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Volume 74, Number 27 | November 10 - 16 , 2004

Feeling blue in a land of red
The election of President George W. Bush Tuesday was a devastating blow felt by most Downtowners, nearly half the nation and by millions of people around the world. As the president returns to the hard job of governing a divided nation, he should ignore the impulse to ignore those who voted against him, and instead reach out to the blue states.

Editorial Cartoon

Talking Point
Adlai lost, too: Putting the election in perspective
By Ed Gold
“Worse than catastophic!” read an e-mail, adding: “Looks like we’re moving to Europe. When do you want to leave?”
The phone calls and e-mails came from all over the nation reflecting the malaise all of us losers felt, and in many cases indicating a sense of hopelessness about the country’s future.

Getting through the morning after
By Wickham Boyle
We did everything right. We lit candles, we envisioned, meditated, donated money, voted early, called “undecideds” in Pennsylvania, supported our friends in Wisconsin and attempted in an unwavering way to believe. But now it is the morning after and I can see Kerry has lost.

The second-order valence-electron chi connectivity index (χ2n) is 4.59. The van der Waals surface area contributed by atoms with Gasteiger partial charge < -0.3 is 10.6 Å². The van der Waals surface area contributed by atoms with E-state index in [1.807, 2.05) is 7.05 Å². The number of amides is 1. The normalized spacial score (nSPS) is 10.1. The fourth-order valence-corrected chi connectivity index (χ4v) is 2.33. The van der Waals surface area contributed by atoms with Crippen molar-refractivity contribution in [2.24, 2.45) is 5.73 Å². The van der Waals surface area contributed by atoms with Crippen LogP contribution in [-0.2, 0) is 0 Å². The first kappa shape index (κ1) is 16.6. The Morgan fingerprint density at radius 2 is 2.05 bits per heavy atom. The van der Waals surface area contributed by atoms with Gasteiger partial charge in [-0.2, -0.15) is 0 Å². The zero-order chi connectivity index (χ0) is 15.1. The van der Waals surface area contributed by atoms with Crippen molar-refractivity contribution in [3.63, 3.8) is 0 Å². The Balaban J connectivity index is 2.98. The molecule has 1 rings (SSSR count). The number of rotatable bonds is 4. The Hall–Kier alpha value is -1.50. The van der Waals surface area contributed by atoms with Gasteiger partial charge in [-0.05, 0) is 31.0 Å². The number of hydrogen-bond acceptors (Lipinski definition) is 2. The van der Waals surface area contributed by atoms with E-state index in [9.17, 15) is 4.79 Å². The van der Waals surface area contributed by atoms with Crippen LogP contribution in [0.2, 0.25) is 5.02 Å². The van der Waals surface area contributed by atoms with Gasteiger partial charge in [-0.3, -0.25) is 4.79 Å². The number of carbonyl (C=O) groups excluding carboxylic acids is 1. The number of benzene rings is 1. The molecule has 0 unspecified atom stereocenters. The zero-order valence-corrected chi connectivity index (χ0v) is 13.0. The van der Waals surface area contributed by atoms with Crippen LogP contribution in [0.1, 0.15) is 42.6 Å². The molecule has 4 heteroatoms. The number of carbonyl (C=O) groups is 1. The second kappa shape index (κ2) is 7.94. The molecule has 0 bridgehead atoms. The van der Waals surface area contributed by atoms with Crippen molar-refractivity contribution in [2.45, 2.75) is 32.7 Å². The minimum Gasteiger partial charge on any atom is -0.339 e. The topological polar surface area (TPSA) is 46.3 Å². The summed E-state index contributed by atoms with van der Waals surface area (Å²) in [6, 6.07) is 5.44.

Without an umbrella: Dissent often works best wet
By Andrei Codrescu
Big sigh of relief. Now all you people against the war, scream for peace. Environmentalists, take out your boats. Civil libertarians, jump on the censors. Globalists, sing in French. Now that the sad umbrella that was John Kerry failed to keep out the rain, you and I can get back to our issues and go deep. Let the rain come down. Some of us work better wet. I’m amazed how long we’ve bit our tongues.

Feeling a draft and worrying for the youth of today
By Tim Gay
Everyone boarded planes, trains and buses bound for Ohio and Pennsylvania. Except for me.
As the deputy chief for elections in Manhattan, I was overseeing a choreography involving 9,000 poll workers and 1,836 voting machines going to 300 schools, synagogues, churches, senior centers and tax-abated luxury buildings. The Manhattan office operated around the clock for weeks, processing record numbers of new registrants, absentee applications and overseas-based federal voters.